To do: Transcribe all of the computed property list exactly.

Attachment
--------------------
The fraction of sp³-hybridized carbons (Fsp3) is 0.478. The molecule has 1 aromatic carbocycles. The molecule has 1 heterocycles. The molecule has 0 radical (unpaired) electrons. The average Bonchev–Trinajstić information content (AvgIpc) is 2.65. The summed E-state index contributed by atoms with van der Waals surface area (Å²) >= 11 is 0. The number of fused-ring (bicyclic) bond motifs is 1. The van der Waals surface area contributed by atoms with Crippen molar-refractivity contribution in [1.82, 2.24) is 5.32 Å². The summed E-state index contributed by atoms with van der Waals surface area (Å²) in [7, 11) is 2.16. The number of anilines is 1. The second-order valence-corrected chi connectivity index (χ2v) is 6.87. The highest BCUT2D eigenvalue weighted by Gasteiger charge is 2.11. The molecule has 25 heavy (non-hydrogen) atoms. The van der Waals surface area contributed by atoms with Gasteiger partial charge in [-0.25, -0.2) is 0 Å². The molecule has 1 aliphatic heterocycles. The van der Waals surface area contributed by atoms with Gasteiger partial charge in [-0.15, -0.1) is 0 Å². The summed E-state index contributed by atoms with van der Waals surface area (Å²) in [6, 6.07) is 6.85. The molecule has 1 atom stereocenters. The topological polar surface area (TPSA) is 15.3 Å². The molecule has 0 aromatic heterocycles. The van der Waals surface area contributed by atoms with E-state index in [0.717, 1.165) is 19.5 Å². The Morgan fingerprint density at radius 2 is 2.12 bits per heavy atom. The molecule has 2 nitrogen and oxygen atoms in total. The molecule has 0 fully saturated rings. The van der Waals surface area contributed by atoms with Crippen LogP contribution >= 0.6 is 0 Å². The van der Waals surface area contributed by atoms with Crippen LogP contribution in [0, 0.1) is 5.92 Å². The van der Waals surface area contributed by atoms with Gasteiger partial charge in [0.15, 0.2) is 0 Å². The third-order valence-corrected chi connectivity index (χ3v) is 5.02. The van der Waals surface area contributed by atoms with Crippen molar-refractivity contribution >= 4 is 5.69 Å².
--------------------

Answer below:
The fraction of sp³-hybridized carbons (Fsp3) is 0.478. The molecule has 1 aromatic carbocycles. The molecule has 1 heterocycles. The molecule has 0 radical (unpaired) electrons. The average Bonchev–Trinajstić information content (AvgIpc) is 2.65. The summed E-state index contributed by atoms with van der Waals surface area (Å²) >= 11 is 0. The number of fused-ring (bicyclic) bond motifs is 1. The van der Waals surface area contributed by atoms with Crippen molar-refractivity contribution in [1.82, 2.24) is 5.32 Å². The summed E-state index contributed by atoms with van der Waals surface area (Å²) in [7, 11) is 2.16. The number of anilines is 1. The second-order valence-corrected chi connectivity index (χ2v) is 6.87. The highest BCUT2D eigenvalue weighted by Gasteiger charge is 2.11. The molecule has 25 heavy (non-hydrogen) atoms. The van der Waals surface area contributed by atoms with Gasteiger partial charge in [-0.25, -0.2) is 0 Å². The molecule has 1 aliphatic heterocycles. The van der Waals surface area contributed by atoms with Gasteiger partial charge in [-0.15, -0.1) is 0 Å². The summed E-state index contributed by atoms with van der Waals surface area (Å²) in [6, 6.07) is 6.85. The molecule has 1 atom stereocenters. The topological polar surface area (TPSA) is 15.3 Å². The molecule has 0 aromatic heterocycles. The van der Waals surface area contributed by atoms with E-state index in [0.717, 1.165) is 19.5 Å². The Morgan fingerprint density at radius 2 is 2.12 bits per heavy atom. The molecule has 2 nitrogen and oxygen atoms in total. The molecule has 0 fully saturated rings. The van der Waals surface area contributed by atoms with Crippen LogP contribution >= 0.6 is 0 Å². The van der Waals surface area contributed by atoms with Crippen LogP contribution in [0, 0.1) is 5.92 Å². The van der Waals surface area contributed by atoms with Gasteiger partial charge in [0.15, 0.2) is 0 Å². The third-order valence-corrected chi connectivity index (χ3v) is 5.02. The van der Waals surface area contributed by atoms with Crippen molar-refractivity contribution >= 4 is 5.69 Å².